Seven Facts About Bram Stoker’s Classic ‘Dracula’

You can't have Halloween without the classic story of Dracula. Bram Stoker's "Dracula" is a gothic novel that has remained a classic story of Halloween season all these years later despite being released in 1897. Here are seven spooky facts about Stoker's story.

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It's been rumored that the story of Dracula was based on a nightmare after a bought of food poising. Legend has it, Stoker dreamt of "a vampire king rising from the tomb" following a meal of what may have been spoiled crab.

Two Halloween legends, vampires and Frankenstein, have a shared history. A ghost story contest proposed by Lord Byron is what led to Mary Shelly's "Frankenstein" novel, and the first English language vampire story called "The Vampyre."

We've all had bad bosses in our lives, but imagine having one so bad that you base a scary story about a vampire on them. That's one story of how Stoker came up with his Dracula character. He was the manager of the famous Shakespearean actor Henry Irving, who had a reputation of being charming, handsome, and a "mental" vampire.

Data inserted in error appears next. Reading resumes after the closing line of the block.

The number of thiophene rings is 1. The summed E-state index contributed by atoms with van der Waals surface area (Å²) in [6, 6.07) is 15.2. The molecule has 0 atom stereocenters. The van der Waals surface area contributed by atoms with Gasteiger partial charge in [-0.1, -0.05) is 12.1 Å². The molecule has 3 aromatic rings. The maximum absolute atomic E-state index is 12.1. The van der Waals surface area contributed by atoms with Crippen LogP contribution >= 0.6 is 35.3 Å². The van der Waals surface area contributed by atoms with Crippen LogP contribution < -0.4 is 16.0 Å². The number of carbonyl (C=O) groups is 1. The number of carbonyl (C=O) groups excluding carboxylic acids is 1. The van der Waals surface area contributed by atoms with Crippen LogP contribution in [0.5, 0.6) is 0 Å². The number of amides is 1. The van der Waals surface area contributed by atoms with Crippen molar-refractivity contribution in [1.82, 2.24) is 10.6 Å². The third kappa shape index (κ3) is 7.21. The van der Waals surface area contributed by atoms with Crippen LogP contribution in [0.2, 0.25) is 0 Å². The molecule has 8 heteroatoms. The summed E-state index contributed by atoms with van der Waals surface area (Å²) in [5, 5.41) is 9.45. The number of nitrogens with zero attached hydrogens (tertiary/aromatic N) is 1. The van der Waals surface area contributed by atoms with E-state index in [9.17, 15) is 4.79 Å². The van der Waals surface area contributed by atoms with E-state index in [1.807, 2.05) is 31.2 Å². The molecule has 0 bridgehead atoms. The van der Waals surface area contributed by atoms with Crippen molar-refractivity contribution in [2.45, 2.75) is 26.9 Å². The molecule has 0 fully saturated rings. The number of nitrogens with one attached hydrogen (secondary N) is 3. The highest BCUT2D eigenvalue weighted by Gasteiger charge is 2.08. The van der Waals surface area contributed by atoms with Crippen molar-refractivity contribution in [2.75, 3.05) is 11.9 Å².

Another likely influence for Stoker was Romanian Prince Vlad "The Impaler." He was infamous for impaling his enemies. His nickname, Dracula, means "devil" in the Wallachian language.

Stoker wrote the story in the wake of the Jack the Ripper murders in London. The serial murders dominated the headlines in 1888, which was just two years before he began writing the vampire story.

His iconic story almost had a different name. The author used the working title "The Dead Undead," shortening it to "The Undead," before ultimately deciding on "Dracula" just before publishing.

His story is one of the most iconic vampire stories of all time and has spawned several movies and television shows since its release. If you've never read it, try giving the classic novel a try to get you in the spirit for spooky season this year.